Business in Brief: Hedge Fund Ends Opposition to Mellanox-EZchip Merger

Leviathan natural gas field partners begin sales talk with local customers and fiber-optic network company IBC to raise NIS 800 million.

Hagay Frid

Hedge fund ends opposition to Mellanox-EZchip merger

Raging Capital said Thursday it was ending its opposition to Mellanox’s planned acquisition of EZchip after concluding no better offers would be forthcoming. The U.S. hedge fund forced the two Israeli chip makers to delay a shareholders’ vote on the $811 million deal last month and explore other possible offers. With an 8% stake that makes it EZchip’s biggest shareholder, Raging said Mellanox’s $25.50 a-share offer undervalued the company. EZchip said it approached 31 companies over the following 30 days, but no serious counteroffers emerged. “We believe EZchip is worth more than $25.50 per share but no superior offer emerged from that process,” Raging conceded in a statement. “Consequently, under the current circumstances, we believe the best available option for EZchip’s shareholders is to accept the transaction with Mellanox.” A new shareholders’ meeting vote on the sale is now scheduled for January 19. EZchip shares closed up 2% at 98.75 shekels ($25.08) in Tel Aviv. Mellanox was up 1.4% to $40.40 in early trading in New York. (Omri Zerachovitz)

Leviathan partners begin sales talk with local customers

Delek Drilling and Avner, two of the partners in Israel’s offshore Leviathan natural gas field, said Thursday they were in talks to supply gas to private electricity producers and industrial companies, but did not offer further details. The news came a month after Prime Minister Benjamin Netanyahu signed off on the last element of the gas framework, clearing the way for the development of the large offshore field. Leviathan, with estimated reserves of 622 billion cubic meters, will cost at least $6 billion to develop. It is slated to begin production in 2018-2020 – although that timetable looks ambitious – and supply billions of dollars’ worth of gas to Egypt and Jordan, and possibly Turkey and Europe. Development of Leviathan is being led by Texas-based Noble Energy and Delek through its units Delek Drilling and Avner Oil and Gas. Shares of Delek ended down 1.4% at 11.51 shekels ($2.93), while Avner finished 1.7% lower at 2.21 shekels. (TheMarker)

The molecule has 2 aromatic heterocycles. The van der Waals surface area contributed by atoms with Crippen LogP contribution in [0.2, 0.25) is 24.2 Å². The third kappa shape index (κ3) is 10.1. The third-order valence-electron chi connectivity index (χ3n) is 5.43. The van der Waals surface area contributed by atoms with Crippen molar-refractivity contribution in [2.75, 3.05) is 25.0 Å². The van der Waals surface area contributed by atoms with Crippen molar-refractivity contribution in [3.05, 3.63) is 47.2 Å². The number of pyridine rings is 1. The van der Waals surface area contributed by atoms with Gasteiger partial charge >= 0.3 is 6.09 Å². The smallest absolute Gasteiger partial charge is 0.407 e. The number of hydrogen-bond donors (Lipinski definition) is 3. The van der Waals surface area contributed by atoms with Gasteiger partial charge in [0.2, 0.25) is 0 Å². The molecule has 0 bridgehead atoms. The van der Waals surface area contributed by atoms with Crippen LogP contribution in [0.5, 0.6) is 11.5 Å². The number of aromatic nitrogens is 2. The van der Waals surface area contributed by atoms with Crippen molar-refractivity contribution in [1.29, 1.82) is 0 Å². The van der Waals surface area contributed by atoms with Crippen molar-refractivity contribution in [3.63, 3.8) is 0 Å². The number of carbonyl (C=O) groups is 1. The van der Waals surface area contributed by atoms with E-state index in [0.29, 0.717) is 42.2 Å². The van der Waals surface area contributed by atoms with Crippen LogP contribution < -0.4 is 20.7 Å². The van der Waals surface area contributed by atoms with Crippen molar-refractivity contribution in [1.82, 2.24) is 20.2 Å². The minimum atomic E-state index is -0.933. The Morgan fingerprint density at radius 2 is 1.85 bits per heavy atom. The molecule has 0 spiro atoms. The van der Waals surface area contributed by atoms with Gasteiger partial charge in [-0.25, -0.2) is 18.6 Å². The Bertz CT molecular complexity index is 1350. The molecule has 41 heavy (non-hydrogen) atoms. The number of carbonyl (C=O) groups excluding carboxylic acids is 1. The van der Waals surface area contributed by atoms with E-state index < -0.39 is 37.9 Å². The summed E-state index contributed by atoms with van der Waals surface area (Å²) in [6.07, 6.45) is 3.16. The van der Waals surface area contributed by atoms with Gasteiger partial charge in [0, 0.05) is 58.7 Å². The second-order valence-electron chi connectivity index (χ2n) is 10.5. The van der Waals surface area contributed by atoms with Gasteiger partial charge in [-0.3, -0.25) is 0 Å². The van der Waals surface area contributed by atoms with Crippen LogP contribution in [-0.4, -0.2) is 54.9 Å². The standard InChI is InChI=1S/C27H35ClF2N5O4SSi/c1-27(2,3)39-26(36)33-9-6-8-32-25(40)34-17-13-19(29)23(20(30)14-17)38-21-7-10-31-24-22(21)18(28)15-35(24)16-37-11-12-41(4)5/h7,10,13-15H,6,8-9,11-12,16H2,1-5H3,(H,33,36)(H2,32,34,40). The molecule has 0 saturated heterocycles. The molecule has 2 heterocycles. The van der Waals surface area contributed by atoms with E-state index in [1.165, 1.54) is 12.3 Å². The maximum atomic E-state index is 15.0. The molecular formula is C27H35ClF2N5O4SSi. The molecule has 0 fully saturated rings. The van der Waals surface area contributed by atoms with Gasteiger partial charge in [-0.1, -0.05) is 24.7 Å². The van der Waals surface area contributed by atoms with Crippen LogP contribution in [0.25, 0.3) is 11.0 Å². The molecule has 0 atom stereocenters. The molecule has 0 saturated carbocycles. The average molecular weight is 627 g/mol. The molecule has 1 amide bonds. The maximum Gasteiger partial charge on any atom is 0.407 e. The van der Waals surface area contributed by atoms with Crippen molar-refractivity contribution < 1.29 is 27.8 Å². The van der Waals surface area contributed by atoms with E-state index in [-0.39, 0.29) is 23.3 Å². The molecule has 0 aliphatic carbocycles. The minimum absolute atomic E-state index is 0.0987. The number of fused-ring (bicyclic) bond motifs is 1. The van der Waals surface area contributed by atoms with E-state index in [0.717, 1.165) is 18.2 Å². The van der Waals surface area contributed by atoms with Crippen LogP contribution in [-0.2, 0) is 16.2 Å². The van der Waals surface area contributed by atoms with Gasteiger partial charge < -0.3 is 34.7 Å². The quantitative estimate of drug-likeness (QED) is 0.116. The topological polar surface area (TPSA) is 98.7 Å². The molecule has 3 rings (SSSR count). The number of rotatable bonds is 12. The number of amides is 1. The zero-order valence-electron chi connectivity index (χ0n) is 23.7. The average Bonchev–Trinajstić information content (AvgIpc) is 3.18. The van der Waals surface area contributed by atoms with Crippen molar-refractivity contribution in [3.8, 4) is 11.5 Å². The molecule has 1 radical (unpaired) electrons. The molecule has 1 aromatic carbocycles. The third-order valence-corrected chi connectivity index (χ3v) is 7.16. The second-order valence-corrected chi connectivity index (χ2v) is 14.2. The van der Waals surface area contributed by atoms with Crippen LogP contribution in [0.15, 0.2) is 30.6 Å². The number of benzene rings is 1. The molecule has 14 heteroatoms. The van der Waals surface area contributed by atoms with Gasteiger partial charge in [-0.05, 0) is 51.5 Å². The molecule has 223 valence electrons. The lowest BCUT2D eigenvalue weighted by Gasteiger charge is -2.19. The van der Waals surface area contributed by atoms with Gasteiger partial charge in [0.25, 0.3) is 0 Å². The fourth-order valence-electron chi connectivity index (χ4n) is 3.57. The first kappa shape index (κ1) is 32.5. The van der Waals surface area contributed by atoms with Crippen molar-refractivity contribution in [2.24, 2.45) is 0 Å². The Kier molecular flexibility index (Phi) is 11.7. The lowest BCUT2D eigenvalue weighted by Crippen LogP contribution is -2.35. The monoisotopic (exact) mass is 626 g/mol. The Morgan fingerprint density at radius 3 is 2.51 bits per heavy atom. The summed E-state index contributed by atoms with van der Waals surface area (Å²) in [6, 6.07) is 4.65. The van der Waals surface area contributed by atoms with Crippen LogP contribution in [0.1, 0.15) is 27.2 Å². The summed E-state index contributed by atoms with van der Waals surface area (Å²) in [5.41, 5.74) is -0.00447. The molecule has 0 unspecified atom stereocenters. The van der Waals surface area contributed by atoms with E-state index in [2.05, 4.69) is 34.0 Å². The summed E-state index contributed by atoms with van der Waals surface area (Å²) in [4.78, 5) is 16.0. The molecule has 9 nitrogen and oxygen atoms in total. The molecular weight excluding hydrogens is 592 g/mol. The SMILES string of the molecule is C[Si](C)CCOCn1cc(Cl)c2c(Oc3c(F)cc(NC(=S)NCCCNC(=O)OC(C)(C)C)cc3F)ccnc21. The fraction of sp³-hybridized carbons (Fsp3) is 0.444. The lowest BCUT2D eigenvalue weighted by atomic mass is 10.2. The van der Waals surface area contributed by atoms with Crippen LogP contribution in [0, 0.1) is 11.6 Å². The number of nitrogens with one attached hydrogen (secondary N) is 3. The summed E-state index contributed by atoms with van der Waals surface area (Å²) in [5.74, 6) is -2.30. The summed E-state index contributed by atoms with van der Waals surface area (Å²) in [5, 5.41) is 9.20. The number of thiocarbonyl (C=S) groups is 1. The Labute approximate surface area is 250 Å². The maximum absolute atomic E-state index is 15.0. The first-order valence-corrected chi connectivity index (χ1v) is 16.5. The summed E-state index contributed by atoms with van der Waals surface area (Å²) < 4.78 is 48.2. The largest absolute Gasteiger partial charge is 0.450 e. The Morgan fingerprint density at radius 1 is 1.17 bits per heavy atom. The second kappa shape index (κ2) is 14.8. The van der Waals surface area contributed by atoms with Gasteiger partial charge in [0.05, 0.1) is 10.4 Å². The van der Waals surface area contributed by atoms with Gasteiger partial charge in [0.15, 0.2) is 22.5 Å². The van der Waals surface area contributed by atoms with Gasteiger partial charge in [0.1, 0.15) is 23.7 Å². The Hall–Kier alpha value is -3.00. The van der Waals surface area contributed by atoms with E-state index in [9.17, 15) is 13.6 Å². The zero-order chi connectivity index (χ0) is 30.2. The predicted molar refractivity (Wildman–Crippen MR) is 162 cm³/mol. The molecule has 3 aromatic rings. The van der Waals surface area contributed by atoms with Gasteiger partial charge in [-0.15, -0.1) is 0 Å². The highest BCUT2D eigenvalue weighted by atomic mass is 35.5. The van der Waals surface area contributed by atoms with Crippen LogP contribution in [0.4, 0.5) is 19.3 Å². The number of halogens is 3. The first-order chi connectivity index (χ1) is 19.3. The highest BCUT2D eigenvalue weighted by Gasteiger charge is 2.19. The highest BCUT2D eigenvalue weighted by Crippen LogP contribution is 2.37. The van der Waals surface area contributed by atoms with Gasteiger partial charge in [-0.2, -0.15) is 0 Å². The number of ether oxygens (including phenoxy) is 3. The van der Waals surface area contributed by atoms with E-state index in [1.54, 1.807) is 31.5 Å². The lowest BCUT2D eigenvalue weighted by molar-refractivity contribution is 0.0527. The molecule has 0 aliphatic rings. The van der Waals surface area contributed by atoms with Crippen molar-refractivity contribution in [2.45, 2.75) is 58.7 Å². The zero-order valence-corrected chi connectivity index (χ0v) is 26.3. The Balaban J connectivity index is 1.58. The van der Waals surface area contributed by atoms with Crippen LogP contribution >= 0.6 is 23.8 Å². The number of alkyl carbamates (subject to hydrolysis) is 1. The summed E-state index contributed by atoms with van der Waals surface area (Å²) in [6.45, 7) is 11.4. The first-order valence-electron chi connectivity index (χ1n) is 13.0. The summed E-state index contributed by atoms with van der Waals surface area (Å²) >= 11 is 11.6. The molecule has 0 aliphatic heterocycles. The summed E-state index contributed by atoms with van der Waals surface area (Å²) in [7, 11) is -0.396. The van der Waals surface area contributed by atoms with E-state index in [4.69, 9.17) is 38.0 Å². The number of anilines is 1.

Fiber-optic network company IBC to raise 800 million shekels

IBC, which is behind schedule in its plans to build a nationwide fiber-optic network to bring super-fast Internet to homes and offices, plans to raise 800 million shekels ($203.2 million) to get development back on track. Minority shareholders in the closely held company have objected to the plan, but IBC’s two controlling shareholders – state-owned Israel Electric Corporation and Sweden’s ViaEuropa – control the board, which is expected to approve the program. IBC plans to raise some of the money from existing shareholders, but also plans to bring in another major shareholder with expertise in fiber-optics and telecommunications via the fundraising. The company, meanwhile, has begun talks with cellular companies Partner Communications and Cellcom Israel about collaboration. Regulators would bar them from holding stakes in IBC, but the company would like them to offer services over its network, which the two have so far declined to do. (Amitai Ziv)